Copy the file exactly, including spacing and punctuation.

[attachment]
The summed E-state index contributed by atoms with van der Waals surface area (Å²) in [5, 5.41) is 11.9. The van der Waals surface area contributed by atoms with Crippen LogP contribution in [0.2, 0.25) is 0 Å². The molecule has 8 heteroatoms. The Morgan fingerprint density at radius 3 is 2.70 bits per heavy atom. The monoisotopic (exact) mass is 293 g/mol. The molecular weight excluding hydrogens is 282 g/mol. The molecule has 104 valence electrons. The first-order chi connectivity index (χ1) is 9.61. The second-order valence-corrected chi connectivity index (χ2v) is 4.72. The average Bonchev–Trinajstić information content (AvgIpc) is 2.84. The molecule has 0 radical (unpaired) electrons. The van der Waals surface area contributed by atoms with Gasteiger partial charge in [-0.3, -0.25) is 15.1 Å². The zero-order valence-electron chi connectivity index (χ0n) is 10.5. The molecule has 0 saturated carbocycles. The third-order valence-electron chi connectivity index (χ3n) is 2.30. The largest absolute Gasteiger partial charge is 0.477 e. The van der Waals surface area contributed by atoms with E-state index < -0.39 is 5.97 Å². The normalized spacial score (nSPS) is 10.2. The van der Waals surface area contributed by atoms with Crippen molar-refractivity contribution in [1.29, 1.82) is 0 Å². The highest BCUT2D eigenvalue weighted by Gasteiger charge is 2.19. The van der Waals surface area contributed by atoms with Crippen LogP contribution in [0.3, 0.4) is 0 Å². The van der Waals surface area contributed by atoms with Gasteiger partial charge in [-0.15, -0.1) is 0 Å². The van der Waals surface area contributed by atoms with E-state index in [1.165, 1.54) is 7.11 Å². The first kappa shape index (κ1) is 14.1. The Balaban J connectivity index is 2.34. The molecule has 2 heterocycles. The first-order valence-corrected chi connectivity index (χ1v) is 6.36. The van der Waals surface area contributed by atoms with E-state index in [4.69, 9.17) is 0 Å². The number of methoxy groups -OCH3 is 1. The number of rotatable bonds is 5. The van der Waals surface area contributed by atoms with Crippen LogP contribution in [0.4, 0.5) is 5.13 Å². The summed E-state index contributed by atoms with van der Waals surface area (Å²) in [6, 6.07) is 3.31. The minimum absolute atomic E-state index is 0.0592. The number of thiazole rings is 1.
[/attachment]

The summed E-state index contributed by atoms with van der Waals surface area (Å²) in [5, 5.41) is 11.9. The van der Waals surface area contributed by atoms with Crippen LogP contribution in [0.2, 0.25) is 0 Å². The molecule has 8 heteroatoms. The Morgan fingerprint density at radius 3 is 2.70 bits per heavy atom. The monoisotopic (exact) mass is 293 g/mol. The molecular weight excluding hydrogens is 282 g/mol. The molecule has 104 valence electrons. The first-order chi connectivity index (χ1) is 9.61. The second-order valence-corrected chi connectivity index (χ2v) is 4.72. The average Bonchev–Trinajstić information content (AvgIpc) is 2.84. The molecule has 0 radical (unpaired) electrons. The van der Waals surface area contributed by atoms with Gasteiger partial charge in [-0.3, -0.25) is 15.1 Å². The zero-order valence-electron chi connectivity index (χ0n) is 10.5. The molecule has 0 saturated carbocycles. The third-order valence-electron chi connectivity index (χ3n) is 2.30. The largest absolute Gasteiger partial charge is 0.477 e. The van der Waals surface area contributed by atoms with E-state index < -0.39 is 5.97 Å². The normalized spacial score (nSPS) is 10.2. The van der Waals surface area contributed by atoms with Crippen molar-refractivity contribution in [1.29, 1.82) is 0 Å². The highest BCUT2D eigenvalue weighted by Gasteiger charge is 2.19. The van der Waals surface area contributed by atoms with Crippen LogP contribution in [0.3, 0.4) is 0 Å². The van der Waals surface area contributed by atoms with Gasteiger partial charge in [-0.15, -0.1) is 0 Å². The van der Waals surface area contributed by atoms with E-state index in [1.165, 1.54) is 7.11 Å². The first kappa shape index (κ1) is 14.1. The Balaban J connectivity index is 2.34. The molecule has 2 heterocycles. The first-order valence-corrected chi connectivity index (χ1v) is 6.36. The van der Waals surface area contributed by atoms with E-state index in [4.69, 9.17) is 0 Å². The number of methoxy groups -OCH3 is 1. The number of rotatable bonds is 5. The van der Waals surface area contributed by atoms with Crippen LogP contribution in [0.4, 0.5) is 5.13 Å². The summed E-state index contributed by atoms with van der Waals surface area (Å²) in [6, 6.07) is 3.31. The minimum absolute atomic E-state index is 0.0592. The number of thiazole rings is 1.